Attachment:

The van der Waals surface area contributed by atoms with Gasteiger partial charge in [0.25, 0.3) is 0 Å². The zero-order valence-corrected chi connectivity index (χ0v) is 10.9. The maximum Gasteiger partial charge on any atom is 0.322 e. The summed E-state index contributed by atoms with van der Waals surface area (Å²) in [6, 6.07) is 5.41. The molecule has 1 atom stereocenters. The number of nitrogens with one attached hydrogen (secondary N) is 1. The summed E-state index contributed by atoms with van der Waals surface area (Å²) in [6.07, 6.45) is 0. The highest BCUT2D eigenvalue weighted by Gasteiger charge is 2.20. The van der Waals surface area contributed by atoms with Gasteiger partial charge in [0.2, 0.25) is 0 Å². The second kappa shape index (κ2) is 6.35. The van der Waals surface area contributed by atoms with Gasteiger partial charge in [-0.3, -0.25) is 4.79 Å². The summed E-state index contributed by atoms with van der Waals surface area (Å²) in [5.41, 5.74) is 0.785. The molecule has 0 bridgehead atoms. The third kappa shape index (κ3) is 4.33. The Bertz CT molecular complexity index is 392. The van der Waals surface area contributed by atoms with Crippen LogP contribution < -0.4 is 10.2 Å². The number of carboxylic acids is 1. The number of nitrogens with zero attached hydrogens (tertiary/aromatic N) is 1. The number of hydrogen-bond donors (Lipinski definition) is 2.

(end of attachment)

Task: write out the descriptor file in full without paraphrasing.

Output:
The van der Waals surface area contributed by atoms with Gasteiger partial charge in [0.25, 0.3) is 0 Å². The zero-order valence-corrected chi connectivity index (χ0v) is 10.9. The maximum Gasteiger partial charge on any atom is 0.322 e. The summed E-state index contributed by atoms with van der Waals surface area (Å²) in [6, 6.07) is 5.41. The molecule has 1 atom stereocenters. The number of nitrogens with one attached hydrogen (secondary N) is 1. The summed E-state index contributed by atoms with van der Waals surface area (Å²) in [6.07, 6.45) is 0. The highest BCUT2D eigenvalue weighted by Gasteiger charge is 2.20. The van der Waals surface area contributed by atoms with Gasteiger partial charge in [0.2, 0.25) is 0 Å². The second kappa shape index (κ2) is 6.35. The van der Waals surface area contributed by atoms with Gasteiger partial charge in [-0.3, -0.25) is 4.79 Å². The summed E-state index contributed by atoms with van der Waals surface area (Å²) in [5.41, 5.74) is 0.785. The molecule has 0 bridgehead atoms. The third kappa shape index (κ3) is 4.33. The Bertz CT molecular complexity index is 392. The van der Waals surface area contributed by atoms with Crippen LogP contribution < -0.4 is 10.2 Å². The number of carboxylic acids is 1. The number of nitrogens with zero attached hydrogens (tertiary/aromatic N) is 1. The number of hydrogen-bond donors (Lipinski definition) is 2.